As for the actual flight, one that only took a few minutes: Sully proves that a pretty decent movie can be made around that amazing occurrence as the centerpiece. Eastwood (86 freaking years old!) has put together some of the best scenes of his movie-making career in this film, especially when that plane takes the bird hit, can’t make it back to LaGuardia and starts plummeting. It’s scary stuff, and he puts you in the cockpit—and in a crowded coach seat—every step of the way.

Hanks should find himself in contention for another Oscar nomination. (He hasn’t gotten a nomination since Cast Away in 2001! That is crazy!) His performance is understated, non-showy and straight-up brilliant. Anybody who has seen the real Sully conduct himself during an interview can see the man has a low-key persona. Hanks gives us a dude with a lot going on beneath that quiet exterior.

Eckhart, whose career hit the skids after his bravura turn in The Dark Knight, gets back on track as a man who can’t believe his friend is being grilled so harshly after saving so many lives. His work here is almost good enough to make you forget I, Frankenstein. Laura Linney plays Sully’s wife, Lorraine, and she basically spends the whole film on the phone acting totally worried. Breaking Bad’s Anna Gunn plays one of Sully’s interrogators; it’s a role that doesn’t really further her career.

Eastwood has been specializing in biographical films and real-life events in the latter part of his career. Sully, like American Sniper, is an entertaining if somewhat untruthful film about a real guy. (Then there is J. Edgar, which was a disaster.)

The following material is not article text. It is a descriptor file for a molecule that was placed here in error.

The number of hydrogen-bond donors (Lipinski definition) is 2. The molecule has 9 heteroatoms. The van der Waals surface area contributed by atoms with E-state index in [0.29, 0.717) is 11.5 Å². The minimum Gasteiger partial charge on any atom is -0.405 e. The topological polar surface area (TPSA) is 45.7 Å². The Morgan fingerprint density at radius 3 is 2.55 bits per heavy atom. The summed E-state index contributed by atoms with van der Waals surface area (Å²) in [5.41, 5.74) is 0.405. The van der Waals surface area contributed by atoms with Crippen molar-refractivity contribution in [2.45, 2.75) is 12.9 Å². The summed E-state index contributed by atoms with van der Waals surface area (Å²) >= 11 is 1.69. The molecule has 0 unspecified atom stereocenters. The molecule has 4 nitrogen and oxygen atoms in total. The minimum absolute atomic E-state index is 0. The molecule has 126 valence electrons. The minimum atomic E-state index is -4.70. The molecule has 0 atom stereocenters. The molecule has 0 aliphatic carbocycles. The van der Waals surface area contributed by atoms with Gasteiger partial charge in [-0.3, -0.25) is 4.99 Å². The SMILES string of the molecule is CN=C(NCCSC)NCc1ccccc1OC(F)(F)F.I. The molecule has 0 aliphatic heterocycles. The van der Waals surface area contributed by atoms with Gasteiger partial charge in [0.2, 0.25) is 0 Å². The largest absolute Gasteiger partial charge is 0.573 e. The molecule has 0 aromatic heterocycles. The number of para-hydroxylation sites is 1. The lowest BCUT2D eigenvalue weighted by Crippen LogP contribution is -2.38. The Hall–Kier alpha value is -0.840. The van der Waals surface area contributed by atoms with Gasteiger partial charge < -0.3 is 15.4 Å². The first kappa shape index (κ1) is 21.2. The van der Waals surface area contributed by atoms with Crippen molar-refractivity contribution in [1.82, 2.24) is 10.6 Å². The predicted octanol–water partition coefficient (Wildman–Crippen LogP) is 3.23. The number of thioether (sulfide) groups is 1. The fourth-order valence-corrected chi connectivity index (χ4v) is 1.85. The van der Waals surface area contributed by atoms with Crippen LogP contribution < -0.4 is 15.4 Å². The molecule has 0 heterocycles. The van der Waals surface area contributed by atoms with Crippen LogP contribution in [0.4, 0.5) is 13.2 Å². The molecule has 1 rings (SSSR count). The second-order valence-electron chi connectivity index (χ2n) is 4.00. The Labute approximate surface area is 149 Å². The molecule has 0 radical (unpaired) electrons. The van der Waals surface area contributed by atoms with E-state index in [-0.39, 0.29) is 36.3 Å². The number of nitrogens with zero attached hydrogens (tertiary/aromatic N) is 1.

It would be hard to create an entire motion picture out of such a short event, so it’s no surprise that Eastwood and friends had to make up some garbage to pad the running time. Luckily for them, and for us, the great parts of this movie put it over the top. It doesn’t hurt that Hanks heads up the cast.

Sully is playing at theaters across the valley.

Published in Reviews

Ian McKellen is shockingly good as the infamous Sherlock Holmes in Mr. Holmes, a decidedly unorthodox twist on the sleuth’s story.

McKellen plays him as an aging man in his 90s, fighting memory loss and struggling to recall the details of a case that caused him to walk away from the detective life. He does this on an estate accompanied by his housekeeper (a typically wonderful Laura Linney), her son (the charming Milo Parker) and his bees.

The film features flashbacks to the events of 20 years before (which has McKellen playing in the vicinity of his actual age), with Holmes trying to remember the circumstances involving a beautiful woman, her husband and a Japanese man. Things are a little slow-going at first, but when the pieces all get put together, it’s a nice payoff.

Director Bill Condon is miles away from his pitiful two-film stint on the Twilight series. Here, he has made a film full of sumptuous visuals, splendid acting and good humor.

McKellen plays Holmes as a dignified, if sometimes nasty, older man who never wore that silly hat or smoked that huge pipe. In an interesting twist, his character is actually world-famous—and the subject of movies he considers garbage.

The year has been a little light on great performances so far. McKellen’s Holmes is certainly one of them. His interactions with Linney and Parker are classically good.

Condon and McKellen worked together before (Gods and Monsters). This stands as a much-welcomed reunion.

Mr. Holmes opens Friday, July 17, at the Regal Rancho Mirage Stadium 16 (72777 Dinah Shore Drive, Rancho Mirage; 844-462-7342), the Camelot Theatres (2300 E. Baristo Road, Palm Springs; 760-325-6565) and the Century Theatres at the River (71800 Highway 111, Rancho Mirage; 760-836-1940).

Published in Reviews